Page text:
The Myrrh Bearing Maidens of Oregon


(part 4 in a series about Keeping our Young People in the Church)

Mark 16:1-7  (NKJV)
16 Now when the Sabbath was past, Mary Magdalene, Mary the mother of James, and Salome bought spices, that they might come and anoint Him. Very early in the morning, on the first day of the week, they came to the tomb when the sun had risen. And they said among themselves, “Who will roll away the stone from the door of the tomb for us?” But when they looked up, they saw that the stone had been rolled away—for it was very large. And entering the tomb, they saw a young man clothed in a long white robe sitting on the right side; and they were alarmed.
But he said to them, “Do not be alarmed. You seek Jesus of Nazareth, who was crucified. He is risen! He is not here. See the place where they laid Him. But go, tell His disciples—and Peter—that He is going before you into Galilee; there you will see Him, as He said to you.”

As a young lady, I always treasured the story of the Myrrh Bearing Women. Women, were after all, the first to receive the good news, that Jesus had risen from the dead.   In the Orthodox Church we learn that the Myrrh Bearing Women were the first to see the empty tomb and the Risen Christ!  These faithful women were bringing spices and ointments to prepare Jesus’ body when they discovered that He wasn’t in the tomb.  Instead, they saw an angel who told them to “go, tell His disciples.”  Jesus  had risen and the women were the first to bear the light of this news!  What an honor that He would choose these women to be the first to know!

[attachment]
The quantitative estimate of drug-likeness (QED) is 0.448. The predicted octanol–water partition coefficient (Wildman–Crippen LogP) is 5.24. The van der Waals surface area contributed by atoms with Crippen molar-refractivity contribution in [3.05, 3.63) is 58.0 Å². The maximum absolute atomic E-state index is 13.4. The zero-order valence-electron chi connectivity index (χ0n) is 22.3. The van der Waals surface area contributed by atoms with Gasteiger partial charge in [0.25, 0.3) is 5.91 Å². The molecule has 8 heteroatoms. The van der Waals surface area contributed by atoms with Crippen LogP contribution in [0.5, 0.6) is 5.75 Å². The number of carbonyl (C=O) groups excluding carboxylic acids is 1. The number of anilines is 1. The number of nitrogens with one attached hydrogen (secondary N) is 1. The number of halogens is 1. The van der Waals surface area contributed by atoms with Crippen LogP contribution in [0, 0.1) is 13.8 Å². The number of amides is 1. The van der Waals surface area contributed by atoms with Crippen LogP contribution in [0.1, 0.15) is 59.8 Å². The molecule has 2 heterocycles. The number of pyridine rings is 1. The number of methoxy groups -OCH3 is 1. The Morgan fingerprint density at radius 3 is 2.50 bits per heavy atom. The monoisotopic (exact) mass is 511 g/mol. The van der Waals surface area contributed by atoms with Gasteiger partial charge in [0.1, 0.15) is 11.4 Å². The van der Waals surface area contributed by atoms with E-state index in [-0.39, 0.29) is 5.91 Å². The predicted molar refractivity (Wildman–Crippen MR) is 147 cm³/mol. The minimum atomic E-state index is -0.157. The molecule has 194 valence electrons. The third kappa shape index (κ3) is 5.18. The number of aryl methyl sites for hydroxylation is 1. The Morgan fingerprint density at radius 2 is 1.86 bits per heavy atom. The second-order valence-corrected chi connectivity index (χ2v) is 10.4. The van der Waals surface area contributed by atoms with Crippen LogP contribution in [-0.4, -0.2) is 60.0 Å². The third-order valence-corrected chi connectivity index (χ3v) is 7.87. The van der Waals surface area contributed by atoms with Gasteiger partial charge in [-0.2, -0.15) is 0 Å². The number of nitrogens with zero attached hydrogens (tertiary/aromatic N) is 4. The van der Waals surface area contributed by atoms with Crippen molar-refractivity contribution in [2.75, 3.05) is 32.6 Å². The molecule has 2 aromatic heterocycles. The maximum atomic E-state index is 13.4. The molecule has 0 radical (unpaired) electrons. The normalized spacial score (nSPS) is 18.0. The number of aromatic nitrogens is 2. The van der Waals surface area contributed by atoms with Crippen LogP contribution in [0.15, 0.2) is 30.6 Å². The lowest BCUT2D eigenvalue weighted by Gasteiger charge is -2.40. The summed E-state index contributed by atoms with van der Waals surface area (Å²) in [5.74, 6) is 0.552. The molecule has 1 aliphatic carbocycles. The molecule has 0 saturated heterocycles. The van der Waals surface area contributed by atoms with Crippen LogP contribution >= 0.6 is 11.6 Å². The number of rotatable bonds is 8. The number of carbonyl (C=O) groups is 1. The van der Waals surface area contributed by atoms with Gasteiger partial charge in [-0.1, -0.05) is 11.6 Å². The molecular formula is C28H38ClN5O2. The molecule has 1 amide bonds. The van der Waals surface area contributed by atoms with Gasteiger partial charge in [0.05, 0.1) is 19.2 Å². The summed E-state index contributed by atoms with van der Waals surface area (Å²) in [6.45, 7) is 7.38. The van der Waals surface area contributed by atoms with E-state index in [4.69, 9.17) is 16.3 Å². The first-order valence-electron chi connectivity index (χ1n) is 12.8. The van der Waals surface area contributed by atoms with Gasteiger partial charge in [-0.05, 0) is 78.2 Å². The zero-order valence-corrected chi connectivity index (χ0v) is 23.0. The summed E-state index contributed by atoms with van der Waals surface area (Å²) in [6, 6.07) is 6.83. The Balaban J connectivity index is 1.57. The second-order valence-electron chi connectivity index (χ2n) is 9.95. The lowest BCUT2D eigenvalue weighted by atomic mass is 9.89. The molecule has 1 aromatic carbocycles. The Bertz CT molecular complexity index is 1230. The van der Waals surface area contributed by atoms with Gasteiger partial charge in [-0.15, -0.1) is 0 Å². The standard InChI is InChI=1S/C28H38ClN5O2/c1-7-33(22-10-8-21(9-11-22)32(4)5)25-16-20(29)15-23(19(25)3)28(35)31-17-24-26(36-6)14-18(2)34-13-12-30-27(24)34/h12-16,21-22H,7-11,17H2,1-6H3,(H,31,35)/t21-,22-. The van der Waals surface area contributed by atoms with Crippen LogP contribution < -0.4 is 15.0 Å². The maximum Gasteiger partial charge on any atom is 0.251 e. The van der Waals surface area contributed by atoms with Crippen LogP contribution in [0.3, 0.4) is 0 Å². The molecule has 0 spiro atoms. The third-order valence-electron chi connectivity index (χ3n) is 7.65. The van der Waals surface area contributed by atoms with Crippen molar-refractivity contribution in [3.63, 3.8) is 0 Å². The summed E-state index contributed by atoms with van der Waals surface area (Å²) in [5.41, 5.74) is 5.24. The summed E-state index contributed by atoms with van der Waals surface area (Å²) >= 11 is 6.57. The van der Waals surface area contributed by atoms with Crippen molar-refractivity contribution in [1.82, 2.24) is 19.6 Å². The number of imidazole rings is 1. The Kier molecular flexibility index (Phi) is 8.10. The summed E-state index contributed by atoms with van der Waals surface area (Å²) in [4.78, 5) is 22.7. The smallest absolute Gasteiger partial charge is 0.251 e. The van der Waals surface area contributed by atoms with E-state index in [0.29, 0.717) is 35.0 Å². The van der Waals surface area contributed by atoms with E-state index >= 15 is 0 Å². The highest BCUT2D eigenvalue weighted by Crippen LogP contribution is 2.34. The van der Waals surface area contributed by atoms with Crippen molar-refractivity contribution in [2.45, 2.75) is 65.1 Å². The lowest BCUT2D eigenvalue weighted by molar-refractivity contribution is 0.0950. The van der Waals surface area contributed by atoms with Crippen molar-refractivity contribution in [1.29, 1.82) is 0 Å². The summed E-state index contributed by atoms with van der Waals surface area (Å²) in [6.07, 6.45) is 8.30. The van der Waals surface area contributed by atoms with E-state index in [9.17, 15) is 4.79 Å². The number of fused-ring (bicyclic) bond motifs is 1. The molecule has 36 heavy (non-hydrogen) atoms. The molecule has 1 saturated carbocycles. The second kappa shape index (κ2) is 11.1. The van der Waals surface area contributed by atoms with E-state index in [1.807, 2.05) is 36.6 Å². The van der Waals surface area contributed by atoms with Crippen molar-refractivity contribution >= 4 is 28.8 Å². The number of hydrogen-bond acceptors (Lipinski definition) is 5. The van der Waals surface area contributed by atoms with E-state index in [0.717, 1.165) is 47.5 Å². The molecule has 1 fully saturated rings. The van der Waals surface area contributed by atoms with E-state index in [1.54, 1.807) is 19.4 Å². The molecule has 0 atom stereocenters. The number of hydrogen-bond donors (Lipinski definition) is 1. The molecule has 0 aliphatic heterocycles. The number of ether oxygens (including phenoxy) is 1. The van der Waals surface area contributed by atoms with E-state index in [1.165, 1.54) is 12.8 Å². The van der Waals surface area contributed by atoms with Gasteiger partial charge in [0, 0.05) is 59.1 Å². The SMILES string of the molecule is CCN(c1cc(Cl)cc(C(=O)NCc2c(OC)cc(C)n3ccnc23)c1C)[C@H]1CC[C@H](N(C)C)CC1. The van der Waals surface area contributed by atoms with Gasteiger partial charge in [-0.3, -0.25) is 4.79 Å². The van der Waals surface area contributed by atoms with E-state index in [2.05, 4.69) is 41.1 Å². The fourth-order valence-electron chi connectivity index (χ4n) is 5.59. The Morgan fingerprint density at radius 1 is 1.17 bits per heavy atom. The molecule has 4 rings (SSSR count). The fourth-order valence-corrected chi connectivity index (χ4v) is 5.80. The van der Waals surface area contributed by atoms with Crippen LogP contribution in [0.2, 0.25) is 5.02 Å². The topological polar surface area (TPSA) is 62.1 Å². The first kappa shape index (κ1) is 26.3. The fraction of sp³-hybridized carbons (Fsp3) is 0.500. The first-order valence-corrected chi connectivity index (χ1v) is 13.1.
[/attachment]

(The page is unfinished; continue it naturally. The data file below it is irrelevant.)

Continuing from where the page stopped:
Fast forward to Holy Week 2017.   During this week, I was chatting with a dear friend, Lia, who lives in Portland, Oregon.  I met Lia  years ago when she walked into St. John the Wonderworker Orthodox Church in Atlanta, Georgia. With four kids under the age of ten, she drew near to see and learn about the ancient faith.  I knew right when I met her that she was a person I wanted to know!  Eight years and 3,000 miles later we are still friends and I am blessed to be the godmother of her youngest child, Abbey.   On this day in April, she was telling me about Holy Week activities at their church out there in Oregon, St. John the Baptist.   Then, she mentioned the Myrrh Bearing Maidens.

maidens photo 2017 edited out

“What are the Myrrh Bearing Maidens?” I asked.  Her answer  is why I am writing this piece today!  When  I asked that question  I discovered a most remarkable tradition, handed down woman to woman, parish to parish.  This program invests in young ladies grades 3 – 8 and prepares them for a very important role to play during Holy Friday and Saturday services.  I absolutely love this parish tradition and I want to hand it down to you as well.

Myrrh Bearing Women

Just as the Myrrh Bearing tradition has been handed down parish to parish, so has my discovery of its origin at St. John the Baptist!  Lia connected me with Jennifer, who has daughters, 15 and 21, now graduates of the program.  Jennifer, who has organized the Myrrh Bearing Maidens since 2005, learned about the idea from two Arizona ladies.  They, in turn, participated in the program when their mother coordinated it.